Achieving Growth in the Luxury Market: The Leading Hotels of the World (LHW) Leveraged Brand Extension, Joint Venture Partnerships, and Strategic Alliances to Make Revenues and Profits Soar as Well as Triple Shareholder Value

By Maresco, Peter A.; Lyons, Bridget | Strategic Finance, May 2005 | Go to article overview

Achieving Growth in the Luxury Market: The Leading Hotels of the World (LHW) Leveraged Brand Extension, Joint Venture Partnerships, and Strategic Alliances to Make Revenues and Profits Soar as Well as Triple Shareholder Value


Maresco, Peter A., Lyons, Bridget, Strategic Finance


In Travel + Leisure's "500 Greatest Hotels in the World," 114 on the list are members of Leading Hotels of the World (LHW). LHW members are so impressive that these hotels, such as the CopaCabana Palace Hotel in Rio de Janeiro, have been the meeting place of kings, princes, and presidents. Other member hotels include The Plaza in New York City; Majestic Barriere in Cannes, France; and The Oberoi in Sahl Hahsheesh, Egypt. First-class service is the norm. More than 400 hotels in 80 countries with an average nightly fee of $376 have joined Leading Hotels of the World. As the largest and best-known group of luxury independents, LHW works to promote the interests of its member hotels by providing association with its five-star hotel brand and access to many LHW services, such as extensive sales and promotional activities, advertising and public relations support, and an array of special programs for member hotels and their guests. Member hotels benefit from the affiliation while, at the same time, they retain autonomy and control.

Founded in 1928 as a luxury hotel-reservation processing company, The Leading Hotels of the World, Ltd., which is headquartered in New York City, has evolved into a highly recognizable luxury brand within the luxury hotel market. The company has spent the last decade transforming itself from a reservation-processing company into a luxury powerhouse. Leading Hotels provides a compelling lesson in how to effectively achieve growth in the luxury market and today has positioned itself to meet its vision: "To become the preeminent provider of products and services to luxury hotels and to the luxury marketplace." Let's take a closer look at how the company grew into a worldwide powerhouse.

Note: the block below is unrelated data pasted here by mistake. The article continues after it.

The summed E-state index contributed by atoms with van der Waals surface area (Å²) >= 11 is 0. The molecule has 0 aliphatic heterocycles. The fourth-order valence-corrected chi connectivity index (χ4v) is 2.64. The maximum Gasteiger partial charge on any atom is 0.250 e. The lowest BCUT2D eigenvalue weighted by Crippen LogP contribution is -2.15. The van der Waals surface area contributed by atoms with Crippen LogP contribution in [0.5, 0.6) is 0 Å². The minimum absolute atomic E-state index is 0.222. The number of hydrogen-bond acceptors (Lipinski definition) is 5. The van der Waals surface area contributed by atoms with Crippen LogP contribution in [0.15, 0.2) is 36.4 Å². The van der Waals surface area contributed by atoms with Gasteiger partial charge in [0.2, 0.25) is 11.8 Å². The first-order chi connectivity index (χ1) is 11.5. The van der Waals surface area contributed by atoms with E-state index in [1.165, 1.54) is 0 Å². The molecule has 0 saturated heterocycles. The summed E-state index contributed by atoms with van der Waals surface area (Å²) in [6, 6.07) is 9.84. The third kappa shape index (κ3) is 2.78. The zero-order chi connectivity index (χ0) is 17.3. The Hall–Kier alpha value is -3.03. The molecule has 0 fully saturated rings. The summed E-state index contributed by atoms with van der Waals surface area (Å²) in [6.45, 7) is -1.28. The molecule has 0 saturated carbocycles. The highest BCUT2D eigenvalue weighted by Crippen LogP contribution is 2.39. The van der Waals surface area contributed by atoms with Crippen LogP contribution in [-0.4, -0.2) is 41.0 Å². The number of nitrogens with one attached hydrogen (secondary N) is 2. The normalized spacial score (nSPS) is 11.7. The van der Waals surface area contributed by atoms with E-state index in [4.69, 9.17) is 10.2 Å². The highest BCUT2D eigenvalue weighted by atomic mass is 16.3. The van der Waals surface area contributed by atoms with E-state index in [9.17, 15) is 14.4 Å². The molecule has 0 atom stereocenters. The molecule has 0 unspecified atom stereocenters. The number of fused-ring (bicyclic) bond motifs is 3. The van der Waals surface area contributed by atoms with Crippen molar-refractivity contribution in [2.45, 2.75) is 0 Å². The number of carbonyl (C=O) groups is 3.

THE 1990S: TRANSITION AND OPTIMISM

While the organization continued to successfully promote stays at its member hotels, LHW management realized in the early 1990s that continued growth of its core business--luxury hotels--would be difficult to maintain since the organization had already penetrated many of its targeted global markets. While all organizations struggle to design business strategies that effectively promote growth, this task is especially daunting within the constructs of the luxury brand market because increased penetration of existing markets could dilute the brand. Therefore, LHW management needed to differentiate LHW services while growing their core brand at the same time. In effect, the company had to form partnerships and leverage its well-known brand name into new profit-generating ventures.

Led by Paul McManus, president and chief executive officer, senior management transformed LHW into a full-service luxury hotel brand over the past decade. They cultivated the Leading Hotels of the World global hospitality image and implemented specific marketing and Internet strategies previously unavailable within the luxury hotel segment. The successful transformation resulted from a competitive strategy based upon careful analysis of market conditions and industry trends.

McManus joined The Leading Hotels of the World, Ltd. in 1992 as vice president of marketing. In 1993 he became executive vice president, assuming various duties associated with the president's office while continuing with his responsibility for the company's worldwide marketing efforts. Appointed president and CEO in January 1998, McManus and LHW Chairman Jean-Jacques Gauer began to rethink the organization's corporate mission and overall philosophy. Their conclusion: The organizational direction should shift from simply reservation taking to a more aggressive strategic marketing position. As part of the process, in 1998 LHW changed its focus from a not-for-profit business to an ongoing concern and developed plans to raise additional capital.

Management began the transformation by refocusing on developing shifts in its customer base. They conducted market studies that indicated shifting market trends were taking place and developed a strategic analysis of how LHW could provide additional value to its existing and--perhaps more importantly--its potential customers. …

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